UK cops: How we sniffed out convicted AnonOps admin 'Nerdo'
Hint: Sometimes gamer tags give the game away
Leaderless collective? I don't think so...
"The wider collective might claim to be leaderless," Massie explained. "But the IRC channel had a power structure and hierarchy that was clear from looking at what was going on."
"There might be a debate on targets and whether to continue an attack against Mastercard, for example, was put to a vote. But when we arrested suspects we discovered private channels for ops and admins."
Analysis of copious volumes of IRC logs allowed police to identify leaders who suggested and organised attacks, shouted down dissenting voices, and directed discussions. Individuals who set up and maintained these channels were also of interest to police. Hundreds of thousands of lines of IRC chat log were presented as evidence in the eventual prosecution of suspects believed to be instigators and organisers of DDoS attacks.
At least a few of the individuals whom police investigated had made full use of TrueCrypt (for encryption) and TOR for anonymity, said the computer expert. However, Massie said, others erred in providing snippets of clues about their location and other information in idle chit-chat on the channel and, more particularly, by using well-established nicknames that they'd also used as XBox gaming tags or elsewhere on the 'net when they were still kids.
"We were able to tie their digital identities to real life identities," Massie explained. "Now that the suspects are in their 20s, they are security conscious, but they were using the same nick when they were a kid on gaming forums or elsewhere. They made mistakes."
Once individuals appeared to have links to an online identity, traditional methods of policing took over - including surveillance leading up to arrests at several residences when computer equipment was seized. Several suspects were later interviewed under caution. Meanwhile the painstaking work of computer forensics continued.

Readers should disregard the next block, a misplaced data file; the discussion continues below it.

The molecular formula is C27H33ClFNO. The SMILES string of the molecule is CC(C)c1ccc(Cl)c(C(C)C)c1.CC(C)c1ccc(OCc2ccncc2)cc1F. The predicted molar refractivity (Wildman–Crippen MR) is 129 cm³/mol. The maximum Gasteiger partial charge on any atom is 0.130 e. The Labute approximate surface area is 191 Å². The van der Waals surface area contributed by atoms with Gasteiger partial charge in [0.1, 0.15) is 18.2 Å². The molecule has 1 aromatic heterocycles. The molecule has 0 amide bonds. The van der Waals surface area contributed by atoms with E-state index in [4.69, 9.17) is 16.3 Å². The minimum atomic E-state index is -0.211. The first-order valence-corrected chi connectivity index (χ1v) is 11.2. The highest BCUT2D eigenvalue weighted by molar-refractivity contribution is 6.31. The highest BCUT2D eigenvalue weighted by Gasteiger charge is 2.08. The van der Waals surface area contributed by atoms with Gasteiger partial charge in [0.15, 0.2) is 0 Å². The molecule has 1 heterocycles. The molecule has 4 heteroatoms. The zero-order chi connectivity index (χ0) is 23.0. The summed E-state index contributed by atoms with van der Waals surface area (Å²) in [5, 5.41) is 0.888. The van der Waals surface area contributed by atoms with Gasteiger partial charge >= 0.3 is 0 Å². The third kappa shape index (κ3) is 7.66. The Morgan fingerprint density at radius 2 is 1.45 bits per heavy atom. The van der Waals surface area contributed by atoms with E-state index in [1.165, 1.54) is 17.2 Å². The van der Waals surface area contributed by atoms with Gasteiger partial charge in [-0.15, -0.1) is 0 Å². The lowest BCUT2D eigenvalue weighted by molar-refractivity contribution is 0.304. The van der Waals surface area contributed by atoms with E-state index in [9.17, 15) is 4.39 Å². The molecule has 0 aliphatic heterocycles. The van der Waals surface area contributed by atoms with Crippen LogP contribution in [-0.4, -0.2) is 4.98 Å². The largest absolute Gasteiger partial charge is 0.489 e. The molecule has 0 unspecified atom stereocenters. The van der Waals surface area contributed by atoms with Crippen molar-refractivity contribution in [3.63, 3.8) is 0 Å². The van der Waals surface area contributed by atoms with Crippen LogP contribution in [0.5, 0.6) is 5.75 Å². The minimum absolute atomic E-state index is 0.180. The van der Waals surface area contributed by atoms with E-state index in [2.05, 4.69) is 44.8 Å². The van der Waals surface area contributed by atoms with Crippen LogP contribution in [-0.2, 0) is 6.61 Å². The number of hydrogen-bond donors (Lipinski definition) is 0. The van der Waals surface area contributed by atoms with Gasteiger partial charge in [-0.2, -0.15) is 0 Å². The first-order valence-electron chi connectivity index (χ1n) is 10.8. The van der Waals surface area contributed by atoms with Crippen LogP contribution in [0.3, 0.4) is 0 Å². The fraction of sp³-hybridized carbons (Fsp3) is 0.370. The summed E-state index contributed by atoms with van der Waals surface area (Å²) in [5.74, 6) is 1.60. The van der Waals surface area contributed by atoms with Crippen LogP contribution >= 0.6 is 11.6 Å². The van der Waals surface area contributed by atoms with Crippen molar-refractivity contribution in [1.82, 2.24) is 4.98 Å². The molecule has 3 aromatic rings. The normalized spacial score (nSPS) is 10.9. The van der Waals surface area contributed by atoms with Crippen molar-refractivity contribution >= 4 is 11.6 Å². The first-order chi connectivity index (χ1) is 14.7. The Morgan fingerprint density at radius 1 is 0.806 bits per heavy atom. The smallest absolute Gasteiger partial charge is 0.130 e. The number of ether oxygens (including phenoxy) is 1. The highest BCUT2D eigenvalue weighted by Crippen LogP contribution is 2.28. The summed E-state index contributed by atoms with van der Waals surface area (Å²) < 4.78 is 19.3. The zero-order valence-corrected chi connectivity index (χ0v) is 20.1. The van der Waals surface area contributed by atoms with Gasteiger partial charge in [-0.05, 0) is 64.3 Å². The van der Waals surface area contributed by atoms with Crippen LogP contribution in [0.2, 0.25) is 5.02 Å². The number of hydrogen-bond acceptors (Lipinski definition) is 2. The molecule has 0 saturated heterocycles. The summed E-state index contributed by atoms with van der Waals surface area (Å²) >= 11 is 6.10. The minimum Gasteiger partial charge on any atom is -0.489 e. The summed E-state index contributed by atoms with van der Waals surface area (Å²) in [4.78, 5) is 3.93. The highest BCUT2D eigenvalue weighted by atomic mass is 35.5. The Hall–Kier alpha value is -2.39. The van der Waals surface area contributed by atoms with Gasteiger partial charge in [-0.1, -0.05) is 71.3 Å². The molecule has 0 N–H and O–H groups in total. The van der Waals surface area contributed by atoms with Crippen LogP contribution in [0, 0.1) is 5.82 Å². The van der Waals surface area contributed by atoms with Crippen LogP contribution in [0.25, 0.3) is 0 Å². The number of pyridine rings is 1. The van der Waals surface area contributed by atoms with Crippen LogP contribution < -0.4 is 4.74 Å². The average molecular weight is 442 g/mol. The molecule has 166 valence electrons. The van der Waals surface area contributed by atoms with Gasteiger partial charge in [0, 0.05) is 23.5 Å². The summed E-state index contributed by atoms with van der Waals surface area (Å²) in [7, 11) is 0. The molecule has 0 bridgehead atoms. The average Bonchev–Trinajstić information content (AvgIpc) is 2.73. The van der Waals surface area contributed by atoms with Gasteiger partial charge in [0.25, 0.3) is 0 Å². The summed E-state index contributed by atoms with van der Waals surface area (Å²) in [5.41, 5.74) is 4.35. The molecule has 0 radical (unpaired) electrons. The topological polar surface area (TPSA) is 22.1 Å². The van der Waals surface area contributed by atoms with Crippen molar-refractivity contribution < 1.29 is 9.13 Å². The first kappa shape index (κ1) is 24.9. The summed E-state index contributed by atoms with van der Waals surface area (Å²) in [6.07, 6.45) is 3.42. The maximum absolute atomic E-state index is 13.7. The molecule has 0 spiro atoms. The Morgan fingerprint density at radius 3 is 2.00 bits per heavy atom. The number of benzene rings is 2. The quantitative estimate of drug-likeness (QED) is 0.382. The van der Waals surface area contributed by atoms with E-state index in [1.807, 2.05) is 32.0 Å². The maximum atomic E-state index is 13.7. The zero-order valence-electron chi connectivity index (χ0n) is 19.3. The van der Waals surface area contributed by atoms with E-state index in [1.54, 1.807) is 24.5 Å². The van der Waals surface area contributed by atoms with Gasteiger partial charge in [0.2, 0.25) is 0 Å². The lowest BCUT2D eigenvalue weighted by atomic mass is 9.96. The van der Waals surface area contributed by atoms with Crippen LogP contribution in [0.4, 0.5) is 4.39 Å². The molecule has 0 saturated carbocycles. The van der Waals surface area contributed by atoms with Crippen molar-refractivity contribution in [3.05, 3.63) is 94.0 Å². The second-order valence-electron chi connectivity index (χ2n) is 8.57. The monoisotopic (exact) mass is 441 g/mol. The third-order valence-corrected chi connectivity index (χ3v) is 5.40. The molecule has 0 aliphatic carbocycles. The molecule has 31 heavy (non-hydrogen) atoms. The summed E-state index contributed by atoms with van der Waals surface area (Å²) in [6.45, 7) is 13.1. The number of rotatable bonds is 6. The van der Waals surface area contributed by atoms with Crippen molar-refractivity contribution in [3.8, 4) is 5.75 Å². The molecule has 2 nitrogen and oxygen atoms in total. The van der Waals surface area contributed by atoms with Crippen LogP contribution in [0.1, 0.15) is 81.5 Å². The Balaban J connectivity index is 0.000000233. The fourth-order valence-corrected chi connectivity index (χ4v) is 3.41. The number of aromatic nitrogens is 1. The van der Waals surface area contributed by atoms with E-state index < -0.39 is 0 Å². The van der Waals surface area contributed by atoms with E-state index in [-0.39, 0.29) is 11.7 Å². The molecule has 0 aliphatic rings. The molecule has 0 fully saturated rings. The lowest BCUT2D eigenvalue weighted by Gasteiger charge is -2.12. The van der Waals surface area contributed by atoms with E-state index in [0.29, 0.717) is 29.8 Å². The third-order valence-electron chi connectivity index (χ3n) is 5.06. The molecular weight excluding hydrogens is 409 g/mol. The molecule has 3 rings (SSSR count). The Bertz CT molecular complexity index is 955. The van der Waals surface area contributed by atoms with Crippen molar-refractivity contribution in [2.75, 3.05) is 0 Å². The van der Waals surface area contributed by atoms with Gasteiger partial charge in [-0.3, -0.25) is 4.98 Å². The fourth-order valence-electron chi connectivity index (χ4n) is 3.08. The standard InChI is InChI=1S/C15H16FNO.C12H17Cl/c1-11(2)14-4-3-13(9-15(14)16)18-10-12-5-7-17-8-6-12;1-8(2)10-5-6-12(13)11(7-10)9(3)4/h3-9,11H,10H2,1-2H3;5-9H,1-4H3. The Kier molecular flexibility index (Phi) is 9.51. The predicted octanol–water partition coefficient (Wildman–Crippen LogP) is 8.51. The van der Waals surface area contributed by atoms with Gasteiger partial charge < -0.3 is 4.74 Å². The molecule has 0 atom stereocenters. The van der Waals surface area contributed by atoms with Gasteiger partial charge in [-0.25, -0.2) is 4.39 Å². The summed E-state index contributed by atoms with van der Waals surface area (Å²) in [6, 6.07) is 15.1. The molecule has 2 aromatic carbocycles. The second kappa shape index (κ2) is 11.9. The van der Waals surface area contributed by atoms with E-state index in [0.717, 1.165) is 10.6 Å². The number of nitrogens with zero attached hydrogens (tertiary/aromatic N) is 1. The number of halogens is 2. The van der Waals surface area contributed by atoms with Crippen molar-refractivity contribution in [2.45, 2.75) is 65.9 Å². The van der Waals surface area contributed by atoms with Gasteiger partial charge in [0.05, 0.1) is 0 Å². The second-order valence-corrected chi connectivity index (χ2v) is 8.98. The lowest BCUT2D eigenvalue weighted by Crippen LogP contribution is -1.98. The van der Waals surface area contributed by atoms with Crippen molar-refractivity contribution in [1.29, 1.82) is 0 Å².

Weatherhead (Nerdo) said nothing except "no comment" during police interviews. He also made extensive used of TrueCrypt on his computers.
However innovative computer forensics work by Detective Constable Urooje Sheikh at the PCeU uncovered key fragments of evidence that became key in the subsequent prosecution.
"Nerdo made full use of TrueCrypt but DC Sheikh managed to identify what was going on, uncovering evidence a lot of people would have missed," Massie said, praising the expertise of his former colleague.
Among this evidence was a cease and desist letter sent to a Russian ISP called Heihachi, which offers so-called bullet-proof hosting. This allowed the prosecution to present evidence in court that Weatherhead had contracted services on behalf of the AnonOps group from Heihachi, which the prosecutor described as a "safe haven" for cybercrime.
Specifically Sheikh found "internet artefacts" relating to a cease and desist letter sent to Heihachi to its customers in data stored on one of Weatherhead's computers.
The jury accepted prosecution arguments that Weatherhead had served as the network administrator for the AnonOps group when it convicted him of conspiracy to organise DDoS attacks. It rejected defence arguments that although Weatherhead might have created the AnonOps channel, he was merely an observer who played no part in organising or participating in attacks.
Massie said those tempted to take part in so-called hacktivist actions needed to understand that there are "real life consequences to online actions" both to the organisations targeted as well as themselves.
While early cybercrime prosecutions in the UK were hindered by the unwillingness of victims to testify, or - in the case of viral outbreaks - the difficulty of identifying possible victims, police have adapted their procedures to cover this issue. Financial harm caused by attacks and the number of victims plays a key part in allowing judges to apply sentencing guidelines designed for conventional crimes to offences committed in cyberspace.
"Finding real world victims and estimating financial harm is very important in investigations," Massie concluded.
Judge Peter Testar warned Weatherhead to prepare for a possible jail sentence. Weatherhead and his three co-accused, who pleaded guilty at an earlier hearing, face a sentencing hearing in January at a date yet to be determined. ®